US to halt deportations of young immigrants
The United States will stop deporting young law-abiding illegal immigrants who satisfy broad criteria, in a move that will be seen as a concession to the Hispanic community ahead of November’s election.
The move applies to minors brought to the country before the age of 16, who are currently under 30, are in school or have graduated from high school, and have not been convicted of a felony, officials said.
President Barack Obama said on Friday his administration’s decision to stop deporting the illegal immigrants was a “just” move that was not a permanent fix to the country’s immigration problem.
“This is not amnesty. This is not immunity. This is not a path to citizenship. It is not a permanent fix,” Obama told reporters at the White House.
The move will likely be vigorously protested against by conservative Republicans and be seen as a bid by the president to solidify his hold on the youth and Hispanic vote that could be critical in several swing states in November.
“Our nation’s immigration laws must be enforced in a firm and sensible manner,” Homeland Security Secretary Janet Napolitano said.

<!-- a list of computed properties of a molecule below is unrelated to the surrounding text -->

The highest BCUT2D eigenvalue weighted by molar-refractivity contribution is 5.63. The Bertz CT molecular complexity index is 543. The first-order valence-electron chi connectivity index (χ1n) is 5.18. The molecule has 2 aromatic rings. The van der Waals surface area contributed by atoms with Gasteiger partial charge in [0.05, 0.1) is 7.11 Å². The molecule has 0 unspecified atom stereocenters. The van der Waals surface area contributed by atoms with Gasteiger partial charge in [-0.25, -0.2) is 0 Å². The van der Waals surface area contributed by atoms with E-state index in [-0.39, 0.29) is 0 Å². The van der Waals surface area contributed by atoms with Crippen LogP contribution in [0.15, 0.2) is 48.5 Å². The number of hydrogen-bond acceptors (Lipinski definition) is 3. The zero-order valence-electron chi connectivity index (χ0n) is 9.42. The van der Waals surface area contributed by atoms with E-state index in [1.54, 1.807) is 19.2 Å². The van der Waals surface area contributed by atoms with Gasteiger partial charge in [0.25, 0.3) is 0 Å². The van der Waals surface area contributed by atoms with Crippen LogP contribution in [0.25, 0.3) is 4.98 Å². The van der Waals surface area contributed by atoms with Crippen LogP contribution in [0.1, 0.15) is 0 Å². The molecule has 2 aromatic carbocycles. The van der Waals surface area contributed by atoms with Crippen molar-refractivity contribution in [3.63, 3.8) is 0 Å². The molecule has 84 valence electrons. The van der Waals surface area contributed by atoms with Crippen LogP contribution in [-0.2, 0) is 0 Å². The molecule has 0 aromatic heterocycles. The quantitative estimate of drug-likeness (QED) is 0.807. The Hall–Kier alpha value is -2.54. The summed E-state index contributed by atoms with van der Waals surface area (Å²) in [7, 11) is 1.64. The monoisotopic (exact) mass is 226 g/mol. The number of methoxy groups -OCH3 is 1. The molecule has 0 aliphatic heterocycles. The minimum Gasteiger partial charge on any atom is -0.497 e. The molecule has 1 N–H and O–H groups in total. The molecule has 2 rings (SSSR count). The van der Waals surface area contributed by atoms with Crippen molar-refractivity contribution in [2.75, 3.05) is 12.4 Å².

“But they are not designed to be blindly enforced without consideration given to the individual circumstances of each case.
“Nor are they designed to remove productive young people to countries where they may not have lived or even speak the language.
“Discretion, which is used in so many other areas, is especially justified here.”
The decision will go some way to enshrining the goals of the DREAM Act, legislation backed by the White House that could lead to young illegal immigrants, brought to the US by their parents, gaining permanent residency.
The legislation, opposed by Republican presidential candidate Mitt Romney and conservative Republicans, has failed to pass Congress and become law.
Speaking to Al Jazeera from Washington DC, Brent Wilkes, the executive director of the League of United Latin American Citizens, said the US Latino community is “delighted that Obama has taken this initiative”.
“But this is not the DREAM Act, which is something we really hoped to get passed in congress. The DREAM Act would allow for folks to have permanent legal residency and a pathway to citizenship. This divert action doesn’t do that,